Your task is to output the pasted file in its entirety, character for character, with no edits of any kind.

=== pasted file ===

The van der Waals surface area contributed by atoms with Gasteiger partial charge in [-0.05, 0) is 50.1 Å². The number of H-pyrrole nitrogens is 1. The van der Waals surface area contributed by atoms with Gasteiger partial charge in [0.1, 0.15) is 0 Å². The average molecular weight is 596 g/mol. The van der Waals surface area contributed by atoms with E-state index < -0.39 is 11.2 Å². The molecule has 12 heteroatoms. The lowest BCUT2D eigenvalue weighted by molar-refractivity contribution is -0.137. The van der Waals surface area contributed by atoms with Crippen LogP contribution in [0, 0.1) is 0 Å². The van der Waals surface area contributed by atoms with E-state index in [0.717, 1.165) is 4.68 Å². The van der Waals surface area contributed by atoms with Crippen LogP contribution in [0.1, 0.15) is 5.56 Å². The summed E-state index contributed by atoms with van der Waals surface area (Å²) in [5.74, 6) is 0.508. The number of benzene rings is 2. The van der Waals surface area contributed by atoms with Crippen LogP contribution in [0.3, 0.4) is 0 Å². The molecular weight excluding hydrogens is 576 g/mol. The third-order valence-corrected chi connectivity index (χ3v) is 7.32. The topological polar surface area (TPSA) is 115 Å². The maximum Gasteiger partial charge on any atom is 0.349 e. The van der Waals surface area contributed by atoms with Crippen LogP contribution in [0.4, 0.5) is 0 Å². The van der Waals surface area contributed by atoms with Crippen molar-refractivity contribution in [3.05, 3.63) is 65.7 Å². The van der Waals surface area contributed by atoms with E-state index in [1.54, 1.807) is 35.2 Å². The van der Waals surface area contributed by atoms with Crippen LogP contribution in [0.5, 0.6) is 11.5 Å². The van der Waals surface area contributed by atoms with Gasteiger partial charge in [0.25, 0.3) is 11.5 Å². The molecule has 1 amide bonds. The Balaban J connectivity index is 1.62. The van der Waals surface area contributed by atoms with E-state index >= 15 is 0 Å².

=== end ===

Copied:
The van der Waals surface area contributed by atoms with Gasteiger partial charge in [-0.05, 0) is 50.1 Å². The number of H-pyrrole nitrogens is 1. The van der Waals surface area contributed by atoms with Gasteiger partial charge in [0.1, 0.15) is 0 Å². The average molecular weight is 596 g/mol. The van der Waals surface area contributed by atoms with E-state index < -0.39 is 11.2 Å². The molecule has 12 heteroatoms. The lowest BCUT2D eigenvalue weighted by molar-refractivity contribution is -0.137. The van der Waals surface area contributed by atoms with Crippen LogP contribution in [0, 0.1) is 0 Å². The van der Waals surface area contributed by atoms with E-state index in [0.717, 1.165) is 4.68 Å². The van der Waals surface area contributed by atoms with Crippen LogP contribution in [0.1, 0.15) is 5.56 Å². The summed E-state index contributed by atoms with van der Waals surface area (Å²) in [5.74, 6) is 0.508. The number of benzene rings is 2. The van der Waals surface area contributed by atoms with Crippen LogP contribution in [0.3, 0.4) is 0 Å². The molecular weight excluding hydrogens is 576 g/mol. The third-order valence-corrected chi connectivity index (χ3v) is 7.32. The topological polar surface area (TPSA) is 115 Å². The maximum Gasteiger partial charge on any atom is 0.349 e. The van der Waals surface area contributed by atoms with Crippen LogP contribution in [0.4, 0.5) is 0 Å². The van der Waals surface area contributed by atoms with Crippen molar-refractivity contribution in [3.05, 3.63) is 65.7 Å². The van der Waals surface area contributed by atoms with E-state index in [1.54, 1.807) is 35.2 Å². The van der Waals surface area contributed by atoms with Crippen LogP contribution in [0.5, 0.6) is 11.5 Å². The van der Waals surface area contributed by atoms with Gasteiger partial charge in [0.25, 0.3) is 11.5 Å². The molecule has 1 amide bonds. The Balaban J connectivity index is 1.62. The van der Waals surface area contributed by atoms with E-state index >= 15 is 0 Å².